More worries, and ideas about Scottish community and school sport

The Scottish Parliament

I am prompted to write by the number of events , and press releases  concerning the competitive sport success of 2014. Whilst agreeing that Scotland did enjoy considerable success at elite /performance sport levels – this clearly came at a price, and in my view is not reflected in Scottish community or in extracurricular school sport.

The difficulty is actually finding out what is happening in detail and across the complete sporting landscape (in the 2200 schools or the 13000 sports clubs). The Scottish Government uses the four-yearly household survey as its chief statistical tool. This survey looks at physical activity with little regard to the context.

The Government agencies gather information linked to projects which are supported by government money. Very often, the figures presented include activities which are wholly delivered by volunteer teachers and coaches, or even other local sports development officers but who receive little or no support or recognition. Numbers are shown by session, making it difficult to calculate who is participating and how often who is paying and who is not.

The 13000 sports clubs in Scotland are mostly stand alone organisations, often fragile, that deliver most of the competitive sport within the community. In extracurricular school sport, it is mostly the volunteer teachers  and others who deliver sport. But now we find that these volunteers are finding things becoming more and more difficult, largely because of access to and costs of hiring facilities. Any ambitious sports club will try to offer their members a progressive programme of practice and performance, for many this could be on an almost daily basis.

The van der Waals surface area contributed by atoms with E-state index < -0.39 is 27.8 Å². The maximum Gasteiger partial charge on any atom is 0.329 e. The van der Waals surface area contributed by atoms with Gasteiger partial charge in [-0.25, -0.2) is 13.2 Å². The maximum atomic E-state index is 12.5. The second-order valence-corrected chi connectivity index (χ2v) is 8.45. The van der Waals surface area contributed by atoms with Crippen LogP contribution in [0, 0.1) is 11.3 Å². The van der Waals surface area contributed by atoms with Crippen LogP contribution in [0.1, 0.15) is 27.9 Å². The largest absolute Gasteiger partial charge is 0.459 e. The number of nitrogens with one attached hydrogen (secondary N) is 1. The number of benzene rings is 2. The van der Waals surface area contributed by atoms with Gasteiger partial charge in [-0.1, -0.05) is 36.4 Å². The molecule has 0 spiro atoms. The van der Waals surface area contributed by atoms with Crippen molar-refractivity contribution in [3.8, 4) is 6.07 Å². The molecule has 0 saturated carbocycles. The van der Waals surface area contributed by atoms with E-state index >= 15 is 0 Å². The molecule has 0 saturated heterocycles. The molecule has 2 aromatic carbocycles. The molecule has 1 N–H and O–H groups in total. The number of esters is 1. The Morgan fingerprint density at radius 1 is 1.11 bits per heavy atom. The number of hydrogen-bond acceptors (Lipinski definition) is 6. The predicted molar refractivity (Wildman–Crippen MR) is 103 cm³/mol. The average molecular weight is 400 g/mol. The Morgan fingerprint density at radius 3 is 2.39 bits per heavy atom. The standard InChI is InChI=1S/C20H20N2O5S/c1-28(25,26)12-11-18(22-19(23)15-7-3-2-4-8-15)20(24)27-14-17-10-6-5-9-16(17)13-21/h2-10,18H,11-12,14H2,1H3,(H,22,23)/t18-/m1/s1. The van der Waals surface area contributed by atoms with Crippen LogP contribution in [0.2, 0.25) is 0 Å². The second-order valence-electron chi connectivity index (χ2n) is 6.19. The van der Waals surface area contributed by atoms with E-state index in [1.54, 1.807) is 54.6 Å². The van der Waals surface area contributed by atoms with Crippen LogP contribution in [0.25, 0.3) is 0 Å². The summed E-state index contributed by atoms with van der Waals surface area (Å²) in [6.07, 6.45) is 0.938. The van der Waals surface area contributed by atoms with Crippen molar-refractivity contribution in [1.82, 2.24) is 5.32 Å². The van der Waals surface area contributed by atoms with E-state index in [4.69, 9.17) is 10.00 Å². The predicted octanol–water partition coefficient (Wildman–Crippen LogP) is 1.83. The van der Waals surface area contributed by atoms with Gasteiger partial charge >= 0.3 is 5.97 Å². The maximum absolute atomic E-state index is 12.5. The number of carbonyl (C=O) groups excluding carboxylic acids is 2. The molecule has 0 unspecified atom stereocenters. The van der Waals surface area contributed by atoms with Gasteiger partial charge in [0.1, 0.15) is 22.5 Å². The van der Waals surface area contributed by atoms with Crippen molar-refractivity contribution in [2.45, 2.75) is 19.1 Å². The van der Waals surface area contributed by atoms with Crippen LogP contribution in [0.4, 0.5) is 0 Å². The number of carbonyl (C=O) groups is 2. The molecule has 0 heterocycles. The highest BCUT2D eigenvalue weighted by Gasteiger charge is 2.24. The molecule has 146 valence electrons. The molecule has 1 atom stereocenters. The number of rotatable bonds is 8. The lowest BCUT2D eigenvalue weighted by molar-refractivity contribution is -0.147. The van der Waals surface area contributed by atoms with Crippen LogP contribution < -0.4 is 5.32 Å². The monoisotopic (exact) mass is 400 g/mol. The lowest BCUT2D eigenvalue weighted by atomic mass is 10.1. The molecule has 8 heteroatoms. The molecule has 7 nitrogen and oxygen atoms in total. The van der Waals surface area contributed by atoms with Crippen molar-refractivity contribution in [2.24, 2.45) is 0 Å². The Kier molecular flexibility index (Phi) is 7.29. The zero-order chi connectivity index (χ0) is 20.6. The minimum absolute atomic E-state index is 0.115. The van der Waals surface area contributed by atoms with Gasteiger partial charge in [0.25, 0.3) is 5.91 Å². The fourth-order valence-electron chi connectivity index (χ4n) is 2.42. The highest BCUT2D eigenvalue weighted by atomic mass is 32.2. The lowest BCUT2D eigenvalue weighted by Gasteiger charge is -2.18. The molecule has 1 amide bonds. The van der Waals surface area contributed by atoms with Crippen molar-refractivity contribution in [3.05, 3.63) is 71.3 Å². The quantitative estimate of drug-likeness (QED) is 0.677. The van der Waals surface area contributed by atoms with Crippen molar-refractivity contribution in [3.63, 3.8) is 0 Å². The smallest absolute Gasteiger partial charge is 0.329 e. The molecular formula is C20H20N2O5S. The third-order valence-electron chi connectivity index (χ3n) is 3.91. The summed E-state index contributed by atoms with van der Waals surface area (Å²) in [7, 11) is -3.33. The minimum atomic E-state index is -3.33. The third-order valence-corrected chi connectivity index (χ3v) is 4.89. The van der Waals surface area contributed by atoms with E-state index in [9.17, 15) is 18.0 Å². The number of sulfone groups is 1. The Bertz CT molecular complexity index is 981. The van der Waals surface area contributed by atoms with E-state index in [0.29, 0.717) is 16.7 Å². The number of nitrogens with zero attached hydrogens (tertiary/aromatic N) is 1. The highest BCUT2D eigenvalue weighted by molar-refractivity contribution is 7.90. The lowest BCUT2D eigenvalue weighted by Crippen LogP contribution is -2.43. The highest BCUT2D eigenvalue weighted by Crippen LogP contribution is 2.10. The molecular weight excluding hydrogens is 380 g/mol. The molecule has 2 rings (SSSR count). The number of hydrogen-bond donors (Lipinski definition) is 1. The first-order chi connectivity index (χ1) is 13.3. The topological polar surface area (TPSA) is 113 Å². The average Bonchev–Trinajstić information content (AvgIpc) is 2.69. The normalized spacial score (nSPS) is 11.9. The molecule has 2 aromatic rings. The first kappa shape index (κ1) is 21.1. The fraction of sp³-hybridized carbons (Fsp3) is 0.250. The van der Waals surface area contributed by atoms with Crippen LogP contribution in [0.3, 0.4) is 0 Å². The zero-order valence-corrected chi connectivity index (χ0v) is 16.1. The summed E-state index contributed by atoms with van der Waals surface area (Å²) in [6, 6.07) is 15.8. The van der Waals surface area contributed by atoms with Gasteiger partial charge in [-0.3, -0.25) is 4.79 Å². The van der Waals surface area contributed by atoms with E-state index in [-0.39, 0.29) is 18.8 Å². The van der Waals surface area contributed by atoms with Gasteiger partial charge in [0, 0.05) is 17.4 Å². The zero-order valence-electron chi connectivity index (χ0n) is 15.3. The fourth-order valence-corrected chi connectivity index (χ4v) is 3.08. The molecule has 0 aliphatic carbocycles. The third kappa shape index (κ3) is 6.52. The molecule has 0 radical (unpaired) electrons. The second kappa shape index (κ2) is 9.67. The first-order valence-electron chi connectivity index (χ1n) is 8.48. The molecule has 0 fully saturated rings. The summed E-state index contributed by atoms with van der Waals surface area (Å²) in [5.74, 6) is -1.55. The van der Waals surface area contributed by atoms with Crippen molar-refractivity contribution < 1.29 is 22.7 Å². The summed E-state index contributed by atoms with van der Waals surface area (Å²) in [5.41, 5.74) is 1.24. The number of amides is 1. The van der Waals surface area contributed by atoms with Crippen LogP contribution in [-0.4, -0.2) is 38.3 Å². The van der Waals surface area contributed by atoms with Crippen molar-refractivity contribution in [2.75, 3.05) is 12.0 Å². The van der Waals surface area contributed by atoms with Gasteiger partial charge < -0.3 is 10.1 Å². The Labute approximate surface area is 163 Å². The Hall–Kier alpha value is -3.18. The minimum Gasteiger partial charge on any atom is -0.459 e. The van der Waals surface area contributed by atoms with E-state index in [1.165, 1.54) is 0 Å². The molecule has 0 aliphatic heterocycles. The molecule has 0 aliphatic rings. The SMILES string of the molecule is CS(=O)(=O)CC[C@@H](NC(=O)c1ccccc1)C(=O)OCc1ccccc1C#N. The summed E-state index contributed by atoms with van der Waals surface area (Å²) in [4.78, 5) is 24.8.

The current national sports strategy Reaching Higher rightly identifies the local authorities (LA’s) as the main coordinator and supporter of community sport. But there’s the problem, the LA’s are now on the fifth successive year of cuts to public services. The statutory requirement of LA’s to offer appropriate and adequate provision of sport (and interestingly LA’s have a requirement to support the well-being of the community). Significantly sport is seldom, as library or museum provision, or often music instruction, provided free for community access.

So what is happening – now most local authorities have already established leisure trusts (to save on non–domestic rates). More are following. Many of the Trust business plans have little mention of supporting and empowering community sports clubs, rather developing commercial gyms). Many Councils now have no qualified or experienced staff left even to monitor the work of the Leisure Trusts.

There is hope that a new Community empowerment Bill soon to be launched, might encourage more clubs to go down the route of self managing facilities. What is really needed is a statutory requirement for LA’s to support community organisations.

Meanwhile the facility charges are going up and up. Often way above inflation levels. Many report that their sport is now only for those who can afford the cost.

The Scottish Government now claims Scotland has a world class sports system. I disagree. We only have the Scottish Government figures to go on. We do know, that over recent years the fiscal support of performance sport has increased massively, and is now completely out of “sync” with sport in the community. We can also see that so many sports can only facilitate the wealthy families in our communities.

Why don’t we set up a small research unit, similar to both the small countries of Denmark and Switzerland that are responsible for gathering the data, but can do so without the interference of their governments? The solid information could assist in targeting any precious  government funding to support our communities.

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